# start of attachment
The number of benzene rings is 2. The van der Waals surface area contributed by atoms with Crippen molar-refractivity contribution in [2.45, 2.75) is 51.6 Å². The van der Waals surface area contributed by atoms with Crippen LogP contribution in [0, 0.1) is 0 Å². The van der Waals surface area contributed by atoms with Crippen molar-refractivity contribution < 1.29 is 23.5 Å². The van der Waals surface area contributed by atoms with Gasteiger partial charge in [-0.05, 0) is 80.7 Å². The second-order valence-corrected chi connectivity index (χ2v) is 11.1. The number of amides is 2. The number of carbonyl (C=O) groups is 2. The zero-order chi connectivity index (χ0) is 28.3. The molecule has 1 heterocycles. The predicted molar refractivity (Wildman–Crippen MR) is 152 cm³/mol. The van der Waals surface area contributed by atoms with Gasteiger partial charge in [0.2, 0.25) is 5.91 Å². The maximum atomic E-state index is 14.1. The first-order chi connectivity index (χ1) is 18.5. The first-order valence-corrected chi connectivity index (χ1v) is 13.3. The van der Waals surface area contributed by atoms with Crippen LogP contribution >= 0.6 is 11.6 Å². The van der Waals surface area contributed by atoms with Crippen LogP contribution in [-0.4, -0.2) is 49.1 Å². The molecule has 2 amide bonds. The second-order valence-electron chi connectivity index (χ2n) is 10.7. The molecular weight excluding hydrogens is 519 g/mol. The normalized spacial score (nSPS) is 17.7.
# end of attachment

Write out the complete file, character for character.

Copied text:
The number of benzene rings is 2. The van der Waals surface area contributed by atoms with Crippen molar-refractivity contribution in [2.45, 2.75) is 51.6 Å². The van der Waals surface area contributed by atoms with Crippen LogP contribution in [0, 0.1) is 0 Å². The van der Waals surface area contributed by atoms with Crippen molar-refractivity contribution < 1.29 is 23.5 Å². The van der Waals surface area contributed by atoms with Gasteiger partial charge in [-0.05, 0) is 80.7 Å². The second-order valence-corrected chi connectivity index (χ2v) is 11.1. The number of amides is 2. The number of carbonyl (C=O) groups is 2. The zero-order chi connectivity index (χ0) is 28.3. The molecule has 1 heterocycles. The predicted molar refractivity (Wildman–Crippen MR) is 152 cm³/mol. The van der Waals surface area contributed by atoms with Gasteiger partial charge in [0.2, 0.25) is 5.91 Å². The maximum atomic E-state index is 14.1. The first-order chi connectivity index (χ1) is 18.5. The first-order valence-corrected chi connectivity index (χ1v) is 13.3. The van der Waals surface area contributed by atoms with Crippen LogP contribution >= 0.6 is 11.6 Å². The van der Waals surface area contributed by atoms with Crippen LogP contribution in [-0.4, -0.2) is 49.1 Å². The molecule has 2 amide bonds. The second-order valence-electron chi connectivity index (χ2n) is 10.7. The molecular weight excluding hydrogens is 519 g/mol. The normalized spacial score (nSPS) is 17.7.